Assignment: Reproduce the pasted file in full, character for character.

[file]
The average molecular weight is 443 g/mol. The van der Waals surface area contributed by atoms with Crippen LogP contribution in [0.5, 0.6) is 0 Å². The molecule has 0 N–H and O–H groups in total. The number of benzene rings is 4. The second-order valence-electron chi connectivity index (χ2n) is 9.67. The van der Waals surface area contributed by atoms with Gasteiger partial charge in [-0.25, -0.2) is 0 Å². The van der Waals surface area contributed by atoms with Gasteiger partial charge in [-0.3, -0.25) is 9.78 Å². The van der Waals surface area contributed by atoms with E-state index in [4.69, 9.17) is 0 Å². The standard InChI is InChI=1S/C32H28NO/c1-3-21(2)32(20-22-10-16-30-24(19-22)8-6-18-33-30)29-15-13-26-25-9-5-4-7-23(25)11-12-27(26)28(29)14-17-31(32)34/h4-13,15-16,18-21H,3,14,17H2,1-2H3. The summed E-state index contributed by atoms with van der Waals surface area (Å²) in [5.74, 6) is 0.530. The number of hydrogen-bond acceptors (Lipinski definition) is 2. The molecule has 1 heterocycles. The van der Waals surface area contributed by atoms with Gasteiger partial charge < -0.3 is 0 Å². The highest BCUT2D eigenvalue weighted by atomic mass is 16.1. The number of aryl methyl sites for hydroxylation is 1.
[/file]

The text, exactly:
The average molecular weight is 443 g/mol. The van der Waals surface area contributed by atoms with Crippen LogP contribution in [0.5, 0.6) is 0 Å². The molecule has 0 N–H and O–H groups in total. The number of benzene rings is 4. The second-order valence-electron chi connectivity index (χ2n) is 9.67. The van der Waals surface area contributed by atoms with Gasteiger partial charge in [-0.25, -0.2) is 0 Å². The van der Waals surface area contributed by atoms with Gasteiger partial charge in [-0.3, -0.25) is 9.78 Å². The van der Waals surface area contributed by atoms with E-state index in [4.69, 9.17) is 0 Å². The standard InChI is InChI=1S/C32H28NO/c1-3-21(2)32(20-22-10-16-30-24(19-22)8-6-18-33-30)29-15-13-26-25-9-5-4-7-23(25)11-12-27(26)28(29)14-17-31(32)34/h4-13,15-16,18-21H,3,14,17H2,1-2H3. The summed E-state index contributed by atoms with van der Waals surface area (Å²) in [5.74, 6) is 0.530. The number of hydrogen-bond acceptors (Lipinski definition) is 2. The molecule has 1 heterocycles. The van der Waals surface area contributed by atoms with Gasteiger partial charge < -0.3 is 0 Å². The highest BCUT2D eigenvalue weighted by atomic mass is 16.1. The number of aryl methyl sites for hydroxylation is 1.